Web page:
There Is A Perfect Number Of Seconds To Toast Bread, Actually

How do you toast bread? Easy, you might say, you use the toaster. How much time your toaster actually takes to toast bread varies from toaster to toaster, but it's usually a simple process all-around. Of course, when you're making toast, you have to be very precise with time. Every second of your bread sitting inside the toaster can make or break your breakfast. If you leave your toast in for too short an amount of time, the bread's still chewy and lukewarm. If you leave it in your toaster for too long, the toast will obviously burn.

It would make sense, then, that there exists a perfect window of time, a "sweet spot" where your bread is perfectly toasted front and back and doesn't taste charred or under-cooked. There is, some argue, an exact amount of seconds in which bread can become fully toasted — and that number is 216 seconds. 216 seconds (or around 3.6 minutes) may sound like a random guess at first, but there's actually a bit of scientific data to support such a claim. What exactly is this data, and what makes 216 seconds the perfect amount of time you need to make your morning toast?

216 seconds is part of a mathematical formula

The pursuit of science doesn't stop at the breakfast table, as scientists performed an in-depth experiment to reveal the perfect amount of time needed to toast bread. In 2011, food scientist Dr. Dom Lane and his team set out to discover if there was a formula that could give someone the perfect piece of toast. Going through an incredible 2,000 slices of bread in one week, the team experimented with different times and temperatures until finally settling on the time of 216 seconds at a temperature setting of "five out of six" on an average toaster dial.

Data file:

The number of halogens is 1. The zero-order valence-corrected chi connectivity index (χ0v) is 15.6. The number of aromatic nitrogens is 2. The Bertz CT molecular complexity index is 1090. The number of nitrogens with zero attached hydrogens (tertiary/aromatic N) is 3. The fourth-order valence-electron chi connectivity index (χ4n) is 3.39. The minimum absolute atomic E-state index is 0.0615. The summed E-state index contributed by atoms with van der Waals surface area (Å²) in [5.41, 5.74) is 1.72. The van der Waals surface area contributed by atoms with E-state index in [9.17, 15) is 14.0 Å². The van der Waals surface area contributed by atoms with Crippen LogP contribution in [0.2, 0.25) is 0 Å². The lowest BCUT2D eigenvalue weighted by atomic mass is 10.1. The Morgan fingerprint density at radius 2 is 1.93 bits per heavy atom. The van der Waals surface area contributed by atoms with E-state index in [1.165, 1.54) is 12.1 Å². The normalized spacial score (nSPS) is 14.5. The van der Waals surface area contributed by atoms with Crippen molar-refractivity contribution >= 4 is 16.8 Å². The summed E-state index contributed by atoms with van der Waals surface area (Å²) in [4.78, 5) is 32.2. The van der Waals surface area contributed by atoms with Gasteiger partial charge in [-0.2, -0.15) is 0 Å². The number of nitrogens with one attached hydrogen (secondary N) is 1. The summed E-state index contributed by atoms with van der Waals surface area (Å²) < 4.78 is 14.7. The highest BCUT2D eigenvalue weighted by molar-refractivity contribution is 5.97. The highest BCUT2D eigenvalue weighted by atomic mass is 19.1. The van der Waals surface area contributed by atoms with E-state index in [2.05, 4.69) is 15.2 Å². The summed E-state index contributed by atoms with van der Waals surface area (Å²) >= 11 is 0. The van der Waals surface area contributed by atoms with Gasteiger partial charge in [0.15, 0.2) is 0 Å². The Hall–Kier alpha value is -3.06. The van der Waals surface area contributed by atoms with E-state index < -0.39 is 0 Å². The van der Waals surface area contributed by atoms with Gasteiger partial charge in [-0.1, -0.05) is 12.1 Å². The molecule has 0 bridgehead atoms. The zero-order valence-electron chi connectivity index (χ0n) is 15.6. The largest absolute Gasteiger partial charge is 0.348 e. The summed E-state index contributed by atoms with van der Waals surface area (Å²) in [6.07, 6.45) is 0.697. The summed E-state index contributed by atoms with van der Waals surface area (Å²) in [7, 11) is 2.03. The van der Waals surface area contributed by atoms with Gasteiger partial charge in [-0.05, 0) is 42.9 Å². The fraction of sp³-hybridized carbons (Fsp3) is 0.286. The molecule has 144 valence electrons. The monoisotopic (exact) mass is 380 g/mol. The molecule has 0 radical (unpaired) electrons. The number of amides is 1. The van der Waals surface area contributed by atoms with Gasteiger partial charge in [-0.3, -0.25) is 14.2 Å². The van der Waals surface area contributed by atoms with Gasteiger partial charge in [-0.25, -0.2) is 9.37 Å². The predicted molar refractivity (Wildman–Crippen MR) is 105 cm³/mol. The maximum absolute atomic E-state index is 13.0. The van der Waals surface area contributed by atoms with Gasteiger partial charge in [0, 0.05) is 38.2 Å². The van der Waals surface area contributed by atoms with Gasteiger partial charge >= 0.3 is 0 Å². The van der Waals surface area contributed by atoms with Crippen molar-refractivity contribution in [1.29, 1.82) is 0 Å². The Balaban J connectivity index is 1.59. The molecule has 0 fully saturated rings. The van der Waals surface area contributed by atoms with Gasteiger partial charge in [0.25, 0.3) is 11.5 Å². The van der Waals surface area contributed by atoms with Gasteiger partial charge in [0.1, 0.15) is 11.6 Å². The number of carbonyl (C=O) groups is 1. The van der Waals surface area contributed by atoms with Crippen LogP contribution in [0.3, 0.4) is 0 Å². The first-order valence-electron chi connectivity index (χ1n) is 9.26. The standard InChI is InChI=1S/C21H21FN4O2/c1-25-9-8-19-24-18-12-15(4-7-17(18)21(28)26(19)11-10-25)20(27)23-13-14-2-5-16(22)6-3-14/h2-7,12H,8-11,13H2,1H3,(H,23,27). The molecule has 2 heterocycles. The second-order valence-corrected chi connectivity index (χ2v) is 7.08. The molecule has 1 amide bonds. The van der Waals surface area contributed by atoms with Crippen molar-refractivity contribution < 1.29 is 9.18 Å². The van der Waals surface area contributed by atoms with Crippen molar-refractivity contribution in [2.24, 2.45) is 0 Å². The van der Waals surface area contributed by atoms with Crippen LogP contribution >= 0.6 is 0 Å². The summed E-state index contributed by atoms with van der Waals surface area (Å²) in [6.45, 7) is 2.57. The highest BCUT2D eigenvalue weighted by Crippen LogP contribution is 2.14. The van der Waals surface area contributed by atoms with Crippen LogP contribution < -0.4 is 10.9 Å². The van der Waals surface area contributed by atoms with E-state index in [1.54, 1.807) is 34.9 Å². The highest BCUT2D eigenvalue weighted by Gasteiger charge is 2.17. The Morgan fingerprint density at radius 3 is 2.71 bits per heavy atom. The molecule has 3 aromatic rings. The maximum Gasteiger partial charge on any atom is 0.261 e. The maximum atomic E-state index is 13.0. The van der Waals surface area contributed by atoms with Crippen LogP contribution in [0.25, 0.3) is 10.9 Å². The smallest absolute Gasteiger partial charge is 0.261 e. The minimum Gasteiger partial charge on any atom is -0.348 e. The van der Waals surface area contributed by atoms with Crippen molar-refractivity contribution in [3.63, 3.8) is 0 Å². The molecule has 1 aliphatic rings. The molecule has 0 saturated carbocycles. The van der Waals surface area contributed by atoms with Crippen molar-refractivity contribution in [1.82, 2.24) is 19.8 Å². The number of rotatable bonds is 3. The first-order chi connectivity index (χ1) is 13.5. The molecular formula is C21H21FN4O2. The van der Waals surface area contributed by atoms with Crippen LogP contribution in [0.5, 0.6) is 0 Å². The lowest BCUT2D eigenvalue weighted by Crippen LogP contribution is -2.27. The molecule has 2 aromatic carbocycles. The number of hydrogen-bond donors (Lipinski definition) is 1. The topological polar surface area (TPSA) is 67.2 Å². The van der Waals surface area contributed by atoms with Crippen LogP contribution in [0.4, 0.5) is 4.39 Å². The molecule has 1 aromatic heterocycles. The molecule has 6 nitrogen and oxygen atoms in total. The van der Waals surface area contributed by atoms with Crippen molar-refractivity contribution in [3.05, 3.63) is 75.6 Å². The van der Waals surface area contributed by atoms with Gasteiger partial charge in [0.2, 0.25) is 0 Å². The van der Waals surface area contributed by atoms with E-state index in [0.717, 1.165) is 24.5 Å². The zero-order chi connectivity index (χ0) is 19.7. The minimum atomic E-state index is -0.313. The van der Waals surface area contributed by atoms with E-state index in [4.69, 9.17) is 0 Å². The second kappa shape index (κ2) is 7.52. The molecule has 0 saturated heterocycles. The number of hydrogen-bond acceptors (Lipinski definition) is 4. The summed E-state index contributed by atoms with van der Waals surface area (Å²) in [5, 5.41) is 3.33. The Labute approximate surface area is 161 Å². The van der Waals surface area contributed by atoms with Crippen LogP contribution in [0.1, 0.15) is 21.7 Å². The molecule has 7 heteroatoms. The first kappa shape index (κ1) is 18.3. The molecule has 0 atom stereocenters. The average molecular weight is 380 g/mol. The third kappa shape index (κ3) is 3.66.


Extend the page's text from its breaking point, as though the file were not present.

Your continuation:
If the bread has been toasted for this exact time and at this exact temperature, the end result should be a piece of toast that's golden, soft on the inside, and has an exterior that is twelve times crunchier than the middle. It's a piece of toast that is not too crunchy, not too soft, and has just the right color to it — in short, it's something that could very well fit the definition of a "perfect" piece of toast. But what other components make up this breakfast-time mathematical formula? Temperature and time aren't the only factors to consider when making your morning piece of toast.

The thickness of the bread also plays a key factor

The thicker something is, the longer it takes to cook through, while something that is thinner cooks faster. Finding the correct thickness plays an important part in making the perfect piece of toast, even if you may not know it. According to Dr. Lane's experiment, the ideal thickness of the bread you're going to be toasting with should be 14 millimeters or 0.551181 inches. If you can't get your bread to be this exact thickness, you should at least aim for near it. This thickness, or perhaps, in this case, thinness, helps to ensure the bread cooks evenly and quickly without burning too fast or remaining under-cooked as it pops out of the toaster. It's thick enough to hold its shape and not crumble apart, but thin enough to eat without having to cut.

Once the toast is done, you'll probably want to butter it up. As Reader's Digest tells us, the best amount of butter you should spread across your 14mm thick piece of toasty perfection is 0.44 grams of butter per square inch. This claim is courtesy of food scientist Dr. Bronek Wedzicha, who notes the amount of butter "should be one-seventeenth this thickness of the bread." Nothing gets the brain jogging in the morning like calculating measurements!